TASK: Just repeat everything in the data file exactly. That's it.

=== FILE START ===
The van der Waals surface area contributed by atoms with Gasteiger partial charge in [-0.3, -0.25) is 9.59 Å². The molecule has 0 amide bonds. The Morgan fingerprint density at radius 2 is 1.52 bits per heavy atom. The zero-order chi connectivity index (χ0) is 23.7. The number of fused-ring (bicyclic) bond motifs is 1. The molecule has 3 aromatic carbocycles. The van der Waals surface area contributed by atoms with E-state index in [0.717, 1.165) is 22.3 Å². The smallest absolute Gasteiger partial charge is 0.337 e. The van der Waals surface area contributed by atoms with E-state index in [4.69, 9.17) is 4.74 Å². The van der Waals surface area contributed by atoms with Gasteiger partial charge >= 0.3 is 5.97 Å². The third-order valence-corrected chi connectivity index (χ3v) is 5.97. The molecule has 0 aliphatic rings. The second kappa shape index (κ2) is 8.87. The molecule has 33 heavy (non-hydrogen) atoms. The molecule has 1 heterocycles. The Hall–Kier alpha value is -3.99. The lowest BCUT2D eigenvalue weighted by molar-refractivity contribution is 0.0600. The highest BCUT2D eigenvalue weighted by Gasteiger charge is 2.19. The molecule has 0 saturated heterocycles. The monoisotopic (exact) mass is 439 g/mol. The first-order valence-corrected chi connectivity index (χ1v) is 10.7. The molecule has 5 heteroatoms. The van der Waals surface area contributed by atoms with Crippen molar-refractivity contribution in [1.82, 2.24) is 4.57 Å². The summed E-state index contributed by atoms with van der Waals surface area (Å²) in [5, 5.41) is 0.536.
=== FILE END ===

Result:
The van der Waals surface area contributed by atoms with Gasteiger partial charge in [-0.3, -0.25) is 9.59 Å². The molecule has 0 amide bonds. The Morgan fingerprint density at radius 2 is 1.52 bits per heavy atom. The zero-order chi connectivity index (χ0) is 23.7. The number of fused-ring (bicyclic) bond motifs is 1. The molecule has 3 aromatic carbocycles. The van der Waals surface area contributed by atoms with E-state index in [0.717, 1.165) is 22.3 Å². The smallest absolute Gasteiger partial charge is 0.337 e. The van der Waals surface area contributed by atoms with E-state index in [4.69, 9.17) is 4.74 Å². The van der Waals surface area contributed by atoms with Gasteiger partial charge >= 0.3 is 5.97 Å². The third-order valence-corrected chi connectivity index (χ3v) is 5.97. The molecule has 0 aliphatic rings. The second kappa shape index (κ2) is 8.87. The molecule has 33 heavy (non-hydrogen) atoms. The molecule has 1 heterocycles. The Hall–Kier alpha value is -3.99. The lowest BCUT2D eigenvalue weighted by molar-refractivity contribution is 0.0600. The highest BCUT2D eigenvalue weighted by Gasteiger charge is 2.19. The molecule has 0 saturated heterocycles. The monoisotopic (exact) mass is 439 g/mol. The first-order valence-corrected chi connectivity index (χ1v) is 10.7. The molecule has 5 heteroatoms. The van der Waals surface area contributed by atoms with Crippen molar-refractivity contribution in [1.82, 2.24) is 4.57 Å². The summed E-state index contributed by atoms with van der Waals surface area (Å²) in [5, 5.41) is 0.536.